Paul Miller at Engadget has a screen shot from the Sony online store demonstrating a new height in chutzpah:
Sony has quite the history of crippling excellent, beautiful hardware with horrible, useless software. The company’s UX UMPC bluescreened on us the first time we turned it on, and crashed the first time we tried to shut it down thanks to all the bloatware on it, while a Laptop Mag review says their Vaio TZ ran “as if it were broken” before they managed to wipe it clean. Lucky for us, it appears Sony is finally seeing the error of its ways, but instead of removing the crapware altogether, Sony has the nerve to offer a $50 “Fresh Start” option, which “scrubs” the machine clean before shipping it your way.
Actually it’s only the Vaio TZ2000 notebook that can be ordered crapware-free right now, but it is likely a sign of things to come.
Unlike many commentators, I sympathize with the OEM PC manufacturers and understand that the money they make by preloading trial software (AKA “crapware” or “bloatware”) applications is key to profitability in the low margin PC business – yes, that $50 is very important to the bottom line. However, there’s no excuse for buggy and incompatible applications infesting a new machine. Thumbs down to Sony until they get their act together.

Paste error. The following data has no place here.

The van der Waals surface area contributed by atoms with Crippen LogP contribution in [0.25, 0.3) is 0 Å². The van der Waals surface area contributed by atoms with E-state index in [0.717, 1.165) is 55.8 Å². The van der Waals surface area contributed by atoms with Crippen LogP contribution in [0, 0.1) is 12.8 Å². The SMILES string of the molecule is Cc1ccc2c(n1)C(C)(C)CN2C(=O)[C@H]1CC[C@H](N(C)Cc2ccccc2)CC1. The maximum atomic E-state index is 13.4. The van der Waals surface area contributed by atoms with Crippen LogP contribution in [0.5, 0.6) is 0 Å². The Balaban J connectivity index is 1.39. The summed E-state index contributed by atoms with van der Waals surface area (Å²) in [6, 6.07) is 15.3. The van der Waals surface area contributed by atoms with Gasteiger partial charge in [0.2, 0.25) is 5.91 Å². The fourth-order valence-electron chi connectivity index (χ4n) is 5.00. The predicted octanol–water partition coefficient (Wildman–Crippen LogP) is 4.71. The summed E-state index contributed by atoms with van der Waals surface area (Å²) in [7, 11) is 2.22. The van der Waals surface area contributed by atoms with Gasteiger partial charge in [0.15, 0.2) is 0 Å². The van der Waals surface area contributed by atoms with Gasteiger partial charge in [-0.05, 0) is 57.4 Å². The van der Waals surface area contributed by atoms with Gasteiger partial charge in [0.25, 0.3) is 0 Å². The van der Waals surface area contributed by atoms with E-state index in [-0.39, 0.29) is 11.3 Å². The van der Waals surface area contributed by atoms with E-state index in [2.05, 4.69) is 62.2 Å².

Update: Responding to a firestorm of criticism, Sony has removed the $50 fee, but will offer the “Fresh Start” option only on some systems:
Fresh Start will now be a no-cost option on Sony’s slick subnotebooks, but only for those who opt for Windows Vista Business Edition, a $100 upgrade.
Ed Bott, who coincidentally had been trying to resuscitate two crapware laden Sony systems, has more including this quote from Mike Abary, Senior Vice President of the VAIO division:
“We heard the message loud and clear,” Abary told me. “VAIO is the poster child for negative experiences people had [with trialware]. We recognize that, and we acknowledge it. We’ve been really beat up by this issue. We’re listening and we’re taking action.”
Good for Sony.